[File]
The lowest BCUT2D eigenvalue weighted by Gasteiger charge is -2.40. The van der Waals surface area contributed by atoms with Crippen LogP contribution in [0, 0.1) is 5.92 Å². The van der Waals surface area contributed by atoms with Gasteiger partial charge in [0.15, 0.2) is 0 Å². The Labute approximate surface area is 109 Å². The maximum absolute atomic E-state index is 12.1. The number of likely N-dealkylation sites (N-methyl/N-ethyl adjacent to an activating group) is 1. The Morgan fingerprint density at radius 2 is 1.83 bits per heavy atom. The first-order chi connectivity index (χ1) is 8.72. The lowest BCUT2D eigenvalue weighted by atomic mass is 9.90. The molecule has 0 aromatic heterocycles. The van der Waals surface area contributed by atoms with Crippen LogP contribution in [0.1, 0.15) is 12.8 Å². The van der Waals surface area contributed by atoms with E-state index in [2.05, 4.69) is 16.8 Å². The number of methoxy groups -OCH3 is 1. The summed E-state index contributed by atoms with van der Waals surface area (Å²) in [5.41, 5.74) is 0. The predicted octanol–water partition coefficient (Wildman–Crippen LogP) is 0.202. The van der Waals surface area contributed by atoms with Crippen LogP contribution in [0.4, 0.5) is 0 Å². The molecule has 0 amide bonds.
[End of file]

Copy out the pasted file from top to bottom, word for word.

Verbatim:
The lowest BCUT2D eigenvalue weighted by Gasteiger charge is -2.40. The van der Waals surface area contributed by atoms with Crippen LogP contribution in [0, 0.1) is 5.92 Å². The van der Waals surface area contributed by atoms with Gasteiger partial charge in [0.15, 0.2) is 0 Å². The Labute approximate surface area is 109 Å². The maximum absolute atomic E-state index is 12.1. The number of likely N-dealkylation sites (N-methyl/N-ethyl adjacent to an activating group) is 1. The Morgan fingerprint density at radius 2 is 1.83 bits per heavy atom. The first-order chi connectivity index (χ1) is 8.72. The lowest BCUT2D eigenvalue weighted by atomic mass is 9.90. The molecule has 0 aromatic heterocycles. The van der Waals surface area contributed by atoms with Crippen LogP contribution in [0.1, 0.15) is 12.8 Å². The van der Waals surface area contributed by atoms with E-state index in [2.05, 4.69) is 16.8 Å². The number of methoxy groups -OCH3 is 1. The summed E-state index contributed by atoms with van der Waals surface area (Å²) in [5.41, 5.74) is 0. The predicted octanol–water partition coefficient (Wildman–Crippen LogP) is 0.202. The van der Waals surface area contributed by atoms with Crippen LogP contribution in [0.4, 0.5) is 0 Å². The molecule has 0 amide bonds.